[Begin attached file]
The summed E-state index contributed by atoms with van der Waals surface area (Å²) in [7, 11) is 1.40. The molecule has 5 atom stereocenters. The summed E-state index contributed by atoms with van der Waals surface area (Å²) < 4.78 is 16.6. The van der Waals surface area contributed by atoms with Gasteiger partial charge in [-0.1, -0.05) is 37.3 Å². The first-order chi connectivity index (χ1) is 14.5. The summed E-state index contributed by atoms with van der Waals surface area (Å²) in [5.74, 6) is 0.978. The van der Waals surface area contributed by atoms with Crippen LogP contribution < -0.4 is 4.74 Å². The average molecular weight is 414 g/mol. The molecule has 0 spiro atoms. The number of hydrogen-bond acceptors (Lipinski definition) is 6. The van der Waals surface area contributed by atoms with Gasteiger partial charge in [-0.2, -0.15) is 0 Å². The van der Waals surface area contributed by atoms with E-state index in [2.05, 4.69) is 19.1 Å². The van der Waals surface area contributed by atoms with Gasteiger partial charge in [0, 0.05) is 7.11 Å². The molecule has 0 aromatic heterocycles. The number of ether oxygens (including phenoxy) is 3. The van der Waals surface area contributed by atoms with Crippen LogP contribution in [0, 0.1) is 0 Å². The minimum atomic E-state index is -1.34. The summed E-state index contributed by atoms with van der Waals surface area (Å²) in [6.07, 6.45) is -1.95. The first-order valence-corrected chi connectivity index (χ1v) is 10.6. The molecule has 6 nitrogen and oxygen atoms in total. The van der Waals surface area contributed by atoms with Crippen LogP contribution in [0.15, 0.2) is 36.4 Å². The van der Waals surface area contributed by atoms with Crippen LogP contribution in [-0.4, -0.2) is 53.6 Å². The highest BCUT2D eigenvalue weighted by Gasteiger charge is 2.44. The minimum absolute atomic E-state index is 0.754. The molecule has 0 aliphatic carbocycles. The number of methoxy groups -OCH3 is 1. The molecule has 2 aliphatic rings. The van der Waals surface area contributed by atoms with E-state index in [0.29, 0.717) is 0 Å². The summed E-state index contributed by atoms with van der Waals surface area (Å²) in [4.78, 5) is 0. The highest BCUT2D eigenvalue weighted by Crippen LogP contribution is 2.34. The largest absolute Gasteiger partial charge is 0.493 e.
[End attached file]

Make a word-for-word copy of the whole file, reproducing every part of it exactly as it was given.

The summed E-state index contributed by atoms with van der Waals surface area (Å²) in [7, 11) is 1.40. The molecule has 5 atom stereocenters. The summed E-state index contributed by atoms with van der Waals surface area (Å²) < 4.78 is 16.6. The van der Waals surface area contributed by atoms with Gasteiger partial charge in [-0.1, -0.05) is 37.3 Å². The first-order chi connectivity index (χ1) is 14.5. The summed E-state index contributed by atoms with van der Waals surface area (Å²) in [5.74, 6) is 0.978. The van der Waals surface area contributed by atoms with Crippen LogP contribution < -0.4 is 4.74 Å². The average molecular weight is 414 g/mol. The molecule has 0 spiro atoms. The number of hydrogen-bond acceptors (Lipinski definition) is 6. The van der Waals surface area contributed by atoms with Gasteiger partial charge in [-0.2, -0.15) is 0 Å². The van der Waals surface area contributed by atoms with E-state index in [2.05, 4.69) is 19.1 Å². The van der Waals surface area contributed by atoms with Gasteiger partial charge in [0, 0.05) is 7.11 Å². The molecule has 0 aromatic heterocycles. The number of ether oxygens (including phenoxy) is 3. The van der Waals surface area contributed by atoms with Crippen LogP contribution in [0, 0.1) is 0 Å². The minimum atomic E-state index is -1.34. The summed E-state index contributed by atoms with van der Waals surface area (Å²) in [6.07, 6.45) is -1.95. The first-order valence-corrected chi connectivity index (χ1v) is 10.6. The molecule has 6 nitrogen and oxygen atoms in total. The van der Waals surface area contributed by atoms with Crippen LogP contribution in [0.15, 0.2) is 36.4 Å². The van der Waals surface area contributed by atoms with Crippen LogP contribution in [-0.4, -0.2) is 53.6 Å². The highest BCUT2D eigenvalue weighted by Gasteiger charge is 2.44. The minimum absolute atomic E-state index is 0.754. The molecule has 0 aliphatic carbocycles. The number of methoxy groups -OCH3 is 1. The molecule has 2 aliphatic rings. The van der Waals surface area contributed by atoms with E-state index in [0.29, 0.717) is 0 Å². The summed E-state index contributed by atoms with van der Waals surface area (Å²) in [4.78, 5) is 0. The highest BCUT2D eigenvalue weighted by Crippen LogP contribution is 2.34. The largest absolute Gasteiger partial charge is 0.493 e.